healthHealth and Medicine

The Latest Health Trend Is Awfully Pretty, Even If It Is Complete Nonsense


Katy Evans


Katy Evans

Managing Editor

Katy is Managing Editor at IFLScience where she oversees editorial content from News articles to Features, and even occasionally writes some.

Managing Editor


There's a new health fad on the block and it's going to look so pretty on your feed this summer. Of course its "benefits" are questionable, it wouldn't be a health fad otherwise. Melica/Shutterstock 

Another day, another “health” trend you should take with a grain of salt, excuse the pun. This new one involves literally that: drinking salt water.

Like all classic health fads, “Sole” – pronounced “sole-ay” – is based on a sliver of truth and then co-opted by people who are more interested in the deepness of your pockets than your health and wellness.


So what is it, where does it come from, and is it really rubbish?

First of all, you can’t just add regular old table salt to a glass of water. That would be crazy! Right? Not like their special salt water. It's different. Because reasons. Nor can you slurp seawater. Sole is a concentrated solution of natural salts such as pink Himalayan salt and purified water, mixed so the water is at full saturation point, not just half-heartedly dissolved.

The claimed list of benefits from daily drinking of this solution is impressive, if not exhaustive: it reportedly boosts energy, improves digestion, aids weight loss, helps hydration, strengthens bones, reduces varicose veins, helps with muscle cramps, acts as an antihistamine, helps balance blood sugar, prevents arthritis and kidney and gall bladder stones, improves sleep, balances the body’s pH, improves mineral status, reduces blood pressure, and helps the body detoxify.

Hey, if it can do all that, Sole is liquid gold and we want to buy shares.


I mean, we get it, it's pretty and Instagrammable.

Too much salt can increase blood pressure, which puts you at higher risk of suffering a stroke or heart disease, although some studies have suggested that salt in moderation can help lower blood pressure. Table salt is mainly sodium chloride, and though not much better for you, natural salts such as pink Himalayan salt do contain trace minerals. The idea here appears to be that as we lose minerals and electrolytes throughout the day by sweating and generally absorbing water, by drinking Sole we replace those lost minerals and help the body stay hydrated.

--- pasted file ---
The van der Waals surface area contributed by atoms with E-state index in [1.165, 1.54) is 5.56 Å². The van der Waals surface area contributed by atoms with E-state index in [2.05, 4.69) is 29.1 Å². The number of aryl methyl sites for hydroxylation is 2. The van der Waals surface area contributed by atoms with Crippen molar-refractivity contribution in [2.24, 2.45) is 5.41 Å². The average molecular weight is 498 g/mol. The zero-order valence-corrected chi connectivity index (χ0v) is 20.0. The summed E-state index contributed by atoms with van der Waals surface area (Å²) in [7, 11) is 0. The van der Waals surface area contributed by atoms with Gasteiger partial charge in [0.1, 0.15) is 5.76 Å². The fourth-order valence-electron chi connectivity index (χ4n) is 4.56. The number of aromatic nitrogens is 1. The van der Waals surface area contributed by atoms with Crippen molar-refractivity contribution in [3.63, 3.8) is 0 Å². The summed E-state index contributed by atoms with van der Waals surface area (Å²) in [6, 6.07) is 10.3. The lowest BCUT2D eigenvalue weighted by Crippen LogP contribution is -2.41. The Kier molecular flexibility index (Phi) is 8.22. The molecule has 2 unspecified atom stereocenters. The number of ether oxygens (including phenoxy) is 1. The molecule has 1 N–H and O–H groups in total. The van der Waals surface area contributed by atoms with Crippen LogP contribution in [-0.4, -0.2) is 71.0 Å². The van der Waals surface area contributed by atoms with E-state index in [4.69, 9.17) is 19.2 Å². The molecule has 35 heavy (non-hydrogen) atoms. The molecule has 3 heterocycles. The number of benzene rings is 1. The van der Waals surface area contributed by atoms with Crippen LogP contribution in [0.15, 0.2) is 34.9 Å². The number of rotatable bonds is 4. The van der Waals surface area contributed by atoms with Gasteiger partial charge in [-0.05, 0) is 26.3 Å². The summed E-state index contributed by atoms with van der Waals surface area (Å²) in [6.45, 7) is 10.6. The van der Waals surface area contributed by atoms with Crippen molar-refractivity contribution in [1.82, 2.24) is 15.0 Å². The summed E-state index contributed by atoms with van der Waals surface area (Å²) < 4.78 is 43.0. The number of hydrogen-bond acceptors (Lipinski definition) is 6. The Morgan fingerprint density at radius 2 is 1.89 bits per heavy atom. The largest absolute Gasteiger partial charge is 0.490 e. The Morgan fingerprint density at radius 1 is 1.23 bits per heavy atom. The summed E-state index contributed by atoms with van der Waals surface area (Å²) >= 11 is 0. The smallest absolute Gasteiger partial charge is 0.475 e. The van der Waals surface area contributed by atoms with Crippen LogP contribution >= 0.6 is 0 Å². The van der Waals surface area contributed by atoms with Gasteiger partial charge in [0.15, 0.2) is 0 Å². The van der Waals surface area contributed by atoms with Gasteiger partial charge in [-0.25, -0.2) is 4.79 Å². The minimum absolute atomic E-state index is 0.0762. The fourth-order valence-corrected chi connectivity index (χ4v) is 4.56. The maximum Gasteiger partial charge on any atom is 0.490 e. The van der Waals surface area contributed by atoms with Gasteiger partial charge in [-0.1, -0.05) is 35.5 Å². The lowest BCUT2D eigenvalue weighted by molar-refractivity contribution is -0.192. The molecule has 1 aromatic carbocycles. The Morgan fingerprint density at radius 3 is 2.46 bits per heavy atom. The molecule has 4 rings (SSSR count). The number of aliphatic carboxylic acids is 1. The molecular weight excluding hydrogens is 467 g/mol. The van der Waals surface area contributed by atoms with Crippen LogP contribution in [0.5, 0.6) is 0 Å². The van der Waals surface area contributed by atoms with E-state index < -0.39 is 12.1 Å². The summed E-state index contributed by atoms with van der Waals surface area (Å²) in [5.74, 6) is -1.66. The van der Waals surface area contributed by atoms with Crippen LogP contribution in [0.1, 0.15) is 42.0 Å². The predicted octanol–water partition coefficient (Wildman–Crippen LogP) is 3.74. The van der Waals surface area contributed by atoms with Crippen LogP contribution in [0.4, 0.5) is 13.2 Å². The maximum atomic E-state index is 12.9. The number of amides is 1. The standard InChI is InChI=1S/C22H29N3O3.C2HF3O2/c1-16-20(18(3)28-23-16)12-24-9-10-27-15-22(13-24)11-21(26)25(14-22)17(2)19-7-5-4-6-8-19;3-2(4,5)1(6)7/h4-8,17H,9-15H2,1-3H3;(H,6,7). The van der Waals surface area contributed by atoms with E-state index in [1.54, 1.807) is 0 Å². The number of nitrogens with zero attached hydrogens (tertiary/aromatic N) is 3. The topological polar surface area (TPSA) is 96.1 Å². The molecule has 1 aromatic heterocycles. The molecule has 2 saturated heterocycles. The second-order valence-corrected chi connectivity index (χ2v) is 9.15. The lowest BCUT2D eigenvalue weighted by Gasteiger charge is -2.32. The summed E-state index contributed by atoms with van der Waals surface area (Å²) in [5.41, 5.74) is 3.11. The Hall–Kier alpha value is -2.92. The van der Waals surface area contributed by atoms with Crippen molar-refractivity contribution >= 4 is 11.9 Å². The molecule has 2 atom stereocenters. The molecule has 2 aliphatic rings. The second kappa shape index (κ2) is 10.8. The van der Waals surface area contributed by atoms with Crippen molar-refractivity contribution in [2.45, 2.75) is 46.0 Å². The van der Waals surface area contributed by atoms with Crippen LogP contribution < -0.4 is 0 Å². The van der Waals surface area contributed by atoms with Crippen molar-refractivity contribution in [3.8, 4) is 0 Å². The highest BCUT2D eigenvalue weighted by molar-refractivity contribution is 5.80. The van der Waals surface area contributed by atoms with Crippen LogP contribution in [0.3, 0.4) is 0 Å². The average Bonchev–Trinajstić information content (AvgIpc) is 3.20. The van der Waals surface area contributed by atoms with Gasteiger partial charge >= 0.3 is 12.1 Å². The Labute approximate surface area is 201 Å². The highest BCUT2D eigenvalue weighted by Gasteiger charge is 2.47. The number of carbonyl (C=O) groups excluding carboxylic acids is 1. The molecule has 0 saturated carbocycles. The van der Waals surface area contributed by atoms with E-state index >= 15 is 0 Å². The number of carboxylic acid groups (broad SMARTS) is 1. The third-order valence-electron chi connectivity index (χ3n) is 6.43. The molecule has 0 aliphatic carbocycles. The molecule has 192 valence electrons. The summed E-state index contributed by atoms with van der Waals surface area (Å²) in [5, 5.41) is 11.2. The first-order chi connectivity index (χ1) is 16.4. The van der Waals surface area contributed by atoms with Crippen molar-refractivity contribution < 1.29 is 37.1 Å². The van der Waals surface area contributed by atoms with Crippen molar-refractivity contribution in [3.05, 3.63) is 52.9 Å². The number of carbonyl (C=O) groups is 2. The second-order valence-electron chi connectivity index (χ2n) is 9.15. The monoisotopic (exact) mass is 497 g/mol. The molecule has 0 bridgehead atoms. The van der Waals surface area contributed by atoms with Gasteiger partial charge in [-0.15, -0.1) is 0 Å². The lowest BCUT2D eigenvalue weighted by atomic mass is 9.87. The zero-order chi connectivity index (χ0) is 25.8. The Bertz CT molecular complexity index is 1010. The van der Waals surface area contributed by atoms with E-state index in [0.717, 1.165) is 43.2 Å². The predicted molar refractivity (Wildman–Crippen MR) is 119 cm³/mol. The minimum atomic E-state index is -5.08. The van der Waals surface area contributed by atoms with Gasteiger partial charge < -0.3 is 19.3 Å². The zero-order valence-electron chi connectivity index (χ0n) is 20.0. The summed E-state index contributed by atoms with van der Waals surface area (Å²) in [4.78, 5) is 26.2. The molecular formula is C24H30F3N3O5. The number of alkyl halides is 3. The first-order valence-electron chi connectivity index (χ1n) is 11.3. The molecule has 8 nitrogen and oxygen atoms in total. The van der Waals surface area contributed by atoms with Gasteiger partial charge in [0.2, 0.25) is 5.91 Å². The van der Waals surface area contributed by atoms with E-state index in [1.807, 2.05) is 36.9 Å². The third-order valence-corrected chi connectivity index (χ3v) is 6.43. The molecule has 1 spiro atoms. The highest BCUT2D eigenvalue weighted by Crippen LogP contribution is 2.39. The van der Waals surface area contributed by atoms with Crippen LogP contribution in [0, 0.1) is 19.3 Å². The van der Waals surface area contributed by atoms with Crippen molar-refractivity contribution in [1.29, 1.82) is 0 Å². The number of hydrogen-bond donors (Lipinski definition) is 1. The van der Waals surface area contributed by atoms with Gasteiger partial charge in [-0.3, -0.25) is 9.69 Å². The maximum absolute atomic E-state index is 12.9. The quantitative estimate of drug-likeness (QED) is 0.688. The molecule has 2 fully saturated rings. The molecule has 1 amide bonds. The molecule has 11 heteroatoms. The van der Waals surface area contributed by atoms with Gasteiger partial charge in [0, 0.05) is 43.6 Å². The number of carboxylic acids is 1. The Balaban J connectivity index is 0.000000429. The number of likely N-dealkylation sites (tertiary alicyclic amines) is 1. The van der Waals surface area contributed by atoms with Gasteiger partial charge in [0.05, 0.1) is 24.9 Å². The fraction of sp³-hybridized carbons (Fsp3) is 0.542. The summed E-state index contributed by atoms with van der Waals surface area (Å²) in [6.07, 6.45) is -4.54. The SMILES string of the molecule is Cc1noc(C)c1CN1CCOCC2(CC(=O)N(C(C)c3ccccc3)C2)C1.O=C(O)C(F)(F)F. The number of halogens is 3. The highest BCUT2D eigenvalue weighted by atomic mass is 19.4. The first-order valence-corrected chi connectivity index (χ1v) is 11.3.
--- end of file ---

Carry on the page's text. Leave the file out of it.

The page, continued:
That it can detox your body, that your body can even be “detoxed” in this sense, is just a myth – although we know that despite being dismissed by doctors, scientists, registered nutritionists etc, if you are really, really determined to believe in the idea of detox, and give your money to someone somewhere for it, you’re going to.   

But any one raw ingredient that could bring about that entire list of health benefits would be miraculous.


“Often we are left confused by these new ‘fads’ we see on the Internet, and this appears to be another one that has surfaced that we may need to be cautious of,” Harley Street nutritionist Rhiannon Lambert told The Independent.

“It’s important to know that any benefits all come from its main ingredient – water!” she added.

Let's be clear here: drinking salt water will not do anything miraculous for you. If you're dehydrated, it might replace a few electrolytes. It will also dehydrate you even further, because hey, that's what salt does. If you're not dehydrated to start with, this will help you on your way.

And if you're insisting that since you've taken up drinking a morning Sole and feel fantastic, ask yourself this: Have you taken up anything else recently that could also be contributing? A change in diet, more exercise? You'd be surprised how often that coincides with the discovery of a new health trend. And of course, there's the reliable old placebo effect. If you believe it works, then it will!


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